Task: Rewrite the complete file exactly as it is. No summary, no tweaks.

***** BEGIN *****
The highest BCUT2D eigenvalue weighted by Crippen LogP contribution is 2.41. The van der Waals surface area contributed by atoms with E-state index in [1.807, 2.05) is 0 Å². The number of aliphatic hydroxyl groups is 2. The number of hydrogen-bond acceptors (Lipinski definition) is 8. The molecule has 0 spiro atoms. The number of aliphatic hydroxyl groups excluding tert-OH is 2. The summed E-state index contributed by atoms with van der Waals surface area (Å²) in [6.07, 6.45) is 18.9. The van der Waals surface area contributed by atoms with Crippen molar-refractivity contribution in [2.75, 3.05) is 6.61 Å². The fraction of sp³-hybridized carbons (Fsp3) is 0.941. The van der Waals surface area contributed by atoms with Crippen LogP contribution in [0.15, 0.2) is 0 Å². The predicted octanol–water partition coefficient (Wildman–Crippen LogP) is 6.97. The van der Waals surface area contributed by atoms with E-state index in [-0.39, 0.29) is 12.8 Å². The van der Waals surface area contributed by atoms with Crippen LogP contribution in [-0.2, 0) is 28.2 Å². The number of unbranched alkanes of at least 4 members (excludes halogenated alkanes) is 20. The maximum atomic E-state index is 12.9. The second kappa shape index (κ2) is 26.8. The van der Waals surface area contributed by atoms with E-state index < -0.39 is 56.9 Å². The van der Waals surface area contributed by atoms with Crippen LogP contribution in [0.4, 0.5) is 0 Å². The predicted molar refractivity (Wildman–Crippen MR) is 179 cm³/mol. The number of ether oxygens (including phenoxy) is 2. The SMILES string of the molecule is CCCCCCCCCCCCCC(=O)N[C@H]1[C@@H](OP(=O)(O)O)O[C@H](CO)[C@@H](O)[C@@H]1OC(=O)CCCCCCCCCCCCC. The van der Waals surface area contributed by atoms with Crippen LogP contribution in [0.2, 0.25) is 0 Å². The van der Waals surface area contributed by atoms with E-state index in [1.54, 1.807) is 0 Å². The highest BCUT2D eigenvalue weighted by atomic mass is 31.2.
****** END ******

The highest BCUT2D eigenvalue weighted by Crippen LogP contribution is 2.41. The van der Waals surface area contributed by atoms with E-state index in [1.807, 2.05) is 0 Å². The number of aliphatic hydroxyl groups is 2. The number of hydrogen-bond acceptors (Lipinski definition) is 8. The molecule has 0 spiro atoms. The number of aliphatic hydroxyl groups excluding tert-OH is 2. The summed E-state index contributed by atoms with van der Waals surface area (Å²) in [6.07, 6.45) is 18.9. The van der Waals surface area contributed by atoms with Crippen molar-refractivity contribution in [2.75, 3.05) is 6.61 Å². The fraction of sp³-hybridized carbons (Fsp3) is 0.941. The van der Waals surface area contributed by atoms with Crippen LogP contribution in [0.15, 0.2) is 0 Å². The predicted octanol–water partition coefficient (Wildman–Crippen LogP) is 6.97. The van der Waals surface area contributed by atoms with E-state index in [-0.39, 0.29) is 12.8 Å². The van der Waals surface area contributed by atoms with Crippen LogP contribution in [-0.2, 0) is 28.2 Å². The number of unbranched alkanes of at least 4 members (excludes halogenated alkanes) is 20. The maximum atomic E-state index is 12.9. The second kappa shape index (κ2) is 26.8. The van der Waals surface area contributed by atoms with E-state index < -0.39 is 56.9 Å². The van der Waals surface area contributed by atoms with Crippen LogP contribution in [0.4, 0.5) is 0 Å². The predicted molar refractivity (Wildman–Crippen MR) is 179 cm³/mol. The number of ether oxygens (including phenoxy) is 2. The SMILES string of the molecule is CCCCCCCCCCCCCC(=O)N[C@H]1[C@@H](OP(=O)(O)O)O[C@H](CO)[C@@H](O)[C@@H]1OC(=O)CCCCCCCCCCCCC. The van der Waals surface area contributed by atoms with Crippen LogP contribution in [0.2, 0.25) is 0 Å². The van der Waals surface area contributed by atoms with E-state index in [1.54, 1.807) is 0 Å². The highest BCUT2D eigenvalue weighted by atomic mass is 31.2.